Afghan, foreign forces killed 200 civilians this year: UNMay 15th, 2008 - 10:22 pm ICT by admin
Kabul, May 15 (DPA) A UN Human Rights Council official said Thursday that Afghan and international forces in the country have killed at least 200 civilians during their operations this year, while in some incidents foreign intelligence services were also responsible for such deaths. Special Rapporteur for the UN Human Rights Council Philip Alston said at a press conference in Kabul that about 200 Afghan civilians were killed in operations conducted by the Afghan and international forces in the first four months of this year.
He said that most of the civilian deaths were caused by airstrikes by foreign forces in the country, while in some incidents “international intelligence service” agents, who are accompanied by Afghan forces, were responsible for the killings.
Alston said there were also several operations that resulted in civilian casualties, but neither the NATO-led forces, which have some 50,000 troops in the country, nor the US-led coalition forces that command some 20,000 troops, were ready to take responsibility for those actions.
“It is absolutely unacceptable for the heavily-armed internationals accompanied by heavily-armed Afghan forces to be wandering around conducting dangerous raids that too often result in killings without anyone taking responsibility for them,” he said.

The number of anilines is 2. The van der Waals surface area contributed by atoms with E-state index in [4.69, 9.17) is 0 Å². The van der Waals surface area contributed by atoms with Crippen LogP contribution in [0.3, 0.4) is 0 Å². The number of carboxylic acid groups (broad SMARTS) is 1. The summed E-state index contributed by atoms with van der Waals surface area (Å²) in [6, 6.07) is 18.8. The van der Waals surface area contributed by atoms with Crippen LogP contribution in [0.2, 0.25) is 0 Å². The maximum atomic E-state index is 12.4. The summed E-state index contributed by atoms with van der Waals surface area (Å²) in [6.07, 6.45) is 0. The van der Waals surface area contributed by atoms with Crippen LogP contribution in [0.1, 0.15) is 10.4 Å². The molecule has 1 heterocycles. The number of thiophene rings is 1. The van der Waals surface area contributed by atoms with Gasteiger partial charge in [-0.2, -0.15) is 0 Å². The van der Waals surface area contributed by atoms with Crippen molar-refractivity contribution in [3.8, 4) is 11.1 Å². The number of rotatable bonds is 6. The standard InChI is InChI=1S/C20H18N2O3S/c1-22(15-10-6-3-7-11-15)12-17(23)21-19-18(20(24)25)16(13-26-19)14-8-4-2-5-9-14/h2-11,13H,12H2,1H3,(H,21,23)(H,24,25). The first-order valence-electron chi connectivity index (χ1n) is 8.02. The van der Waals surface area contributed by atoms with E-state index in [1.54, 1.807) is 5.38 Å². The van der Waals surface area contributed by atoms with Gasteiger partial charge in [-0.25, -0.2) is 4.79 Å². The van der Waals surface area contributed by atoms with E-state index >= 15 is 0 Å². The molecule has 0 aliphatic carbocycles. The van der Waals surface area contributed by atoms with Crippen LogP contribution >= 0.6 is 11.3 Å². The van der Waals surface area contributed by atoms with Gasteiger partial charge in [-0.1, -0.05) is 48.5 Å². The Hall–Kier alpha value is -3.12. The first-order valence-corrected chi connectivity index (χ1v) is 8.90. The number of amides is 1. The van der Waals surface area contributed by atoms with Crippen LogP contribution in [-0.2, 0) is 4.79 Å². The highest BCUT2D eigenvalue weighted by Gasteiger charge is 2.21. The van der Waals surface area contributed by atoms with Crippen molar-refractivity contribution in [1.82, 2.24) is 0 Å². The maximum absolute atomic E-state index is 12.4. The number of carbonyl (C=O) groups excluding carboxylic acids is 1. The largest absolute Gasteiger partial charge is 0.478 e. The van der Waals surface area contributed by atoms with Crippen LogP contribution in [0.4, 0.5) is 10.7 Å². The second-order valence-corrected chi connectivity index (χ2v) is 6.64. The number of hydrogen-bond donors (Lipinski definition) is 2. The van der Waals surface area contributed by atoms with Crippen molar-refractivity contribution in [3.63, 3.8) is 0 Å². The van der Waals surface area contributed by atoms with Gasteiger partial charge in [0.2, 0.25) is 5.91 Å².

Alston also said that another 300 civilians were killed by Taliban and their associate groups so far this year, with three quarters of them during suicide attacks.
According to estimates provided by Afghan and international military sources, more than 1,000 people - mostly insurgents - were killed in the violence this year. In 2007, the bloodiest year since the ouster of Taliban regime some six years ago, more than 8,000 people - mostly insurgents but including 1,500 civilians - were killed.
In the latest suicide attack Thursday, four policemen and 12 civilians were killed in a suicide attack in southwestern Farah province.
“In the absence of urgent action by all parties, the months and years ahead will see many more civilians killed unlawfully,” Alston warned, adding, “Afghanistan is enveloped in an armed conflict. But that does not mean that large numbers of avoidable killings of civilians must be tolerated.”
“Ending unlawful killings by the police should be a priority,” Alston said in his recommendation to the Afghan government and international military officials in Afghanistan.
“The international forces present in Afghanistan should respect the principles of accountability and transparency.”
He said that he would submit his full report to the UN in a couple of months.
Civilian casualties during the NATO and coalition forces have become a matter of great concern for the Western-backed Afghan President Hamid Karzai’s government.
Tags: airstrikes, associate groups, civilian casualties, civilian deaths, civilians, coalition forces, farah, intelligence service, intelligence services, international intelligence, killings, military sources, ouster, philip alston, rapporteur, suicide attack, suicide attacks, taking responsibility, three quarters, un human rights council